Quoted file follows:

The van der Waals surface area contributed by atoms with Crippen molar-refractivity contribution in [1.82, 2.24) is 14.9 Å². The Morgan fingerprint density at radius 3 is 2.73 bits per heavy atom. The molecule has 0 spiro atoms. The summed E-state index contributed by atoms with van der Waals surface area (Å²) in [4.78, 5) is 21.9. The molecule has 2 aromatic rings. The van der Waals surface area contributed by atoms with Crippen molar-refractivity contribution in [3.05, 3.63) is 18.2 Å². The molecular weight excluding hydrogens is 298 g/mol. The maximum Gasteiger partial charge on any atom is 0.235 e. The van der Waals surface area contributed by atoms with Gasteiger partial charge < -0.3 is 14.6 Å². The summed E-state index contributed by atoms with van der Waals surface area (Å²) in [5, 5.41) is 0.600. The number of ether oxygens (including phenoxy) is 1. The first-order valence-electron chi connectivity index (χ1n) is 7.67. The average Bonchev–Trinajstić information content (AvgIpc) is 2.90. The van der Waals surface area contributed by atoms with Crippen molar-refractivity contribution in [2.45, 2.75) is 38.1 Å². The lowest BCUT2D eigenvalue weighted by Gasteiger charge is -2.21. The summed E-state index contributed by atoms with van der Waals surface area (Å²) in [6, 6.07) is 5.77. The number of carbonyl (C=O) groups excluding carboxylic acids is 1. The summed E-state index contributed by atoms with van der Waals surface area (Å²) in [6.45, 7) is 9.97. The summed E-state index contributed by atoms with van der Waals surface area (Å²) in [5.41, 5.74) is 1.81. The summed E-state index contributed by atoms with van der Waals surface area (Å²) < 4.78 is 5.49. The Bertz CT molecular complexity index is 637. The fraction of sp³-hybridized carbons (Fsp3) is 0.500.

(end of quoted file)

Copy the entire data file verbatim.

The van der Waals surface area contributed by atoms with Crippen molar-refractivity contribution in [1.82, 2.24) is 14.9 Å². The Morgan fingerprint density at radius 3 is 2.73 bits per heavy atom. The molecule has 0 spiro atoms. The summed E-state index contributed by atoms with van der Waals surface area (Å²) in [4.78, 5) is 21.9. The molecule has 2 aromatic rings. The van der Waals surface area contributed by atoms with Crippen molar-refractivity contribution in [3.05, 3.63) is 18.2 Å². The molecular weight excluding hydrogens is 298 g/mol. The maximum Gasteiger partial charge on any atom is 0.235 e. The van der Waals surface area contributed by atoms with Gasteiger partial charge < -0.3 is 14.6 Å². The summed E-state index contributed by atoms with van der Waals surface area (Å²) in [5, 5.41) is 0.600. The number of ether oxygens (including phenoxy) is 1. The first-order valence-electron chi connectivity index (χ1n) is 7.67. The average Bonchev–Trinajstić information content (AvgIpc) is 2.90. The van der Waals surface area contributed by atoms with Crippen molar-refractivity contribution in [2.45, 2.75) is 38.1 Å². The lowest BCUT2D eigenvalue weighted by Gasteiger charge is -2.21. The summed E-state index contributed by atoms with van der Waals surface area (Å²) in [6, 6.07) is 5.77. The number of carbonyl (C=O) groups excluding carboxylic acids is 1. The summed E-state index contributed by atoms with van der Waals surface area (Å²) in [6.45, 7) is 9.97. The summed E-state index contributed by atoms with van der Waals surface area (Å²) in [5.41, 5.74) is 1.81. The summed E-state index contributed by atoms with van der Waals surface area (Å²) < 4.78 is 5.49. The Bertz CT molecular complexity index is 637. The fraction of sp³-hybridized carbons (Fsp3) is 0.500.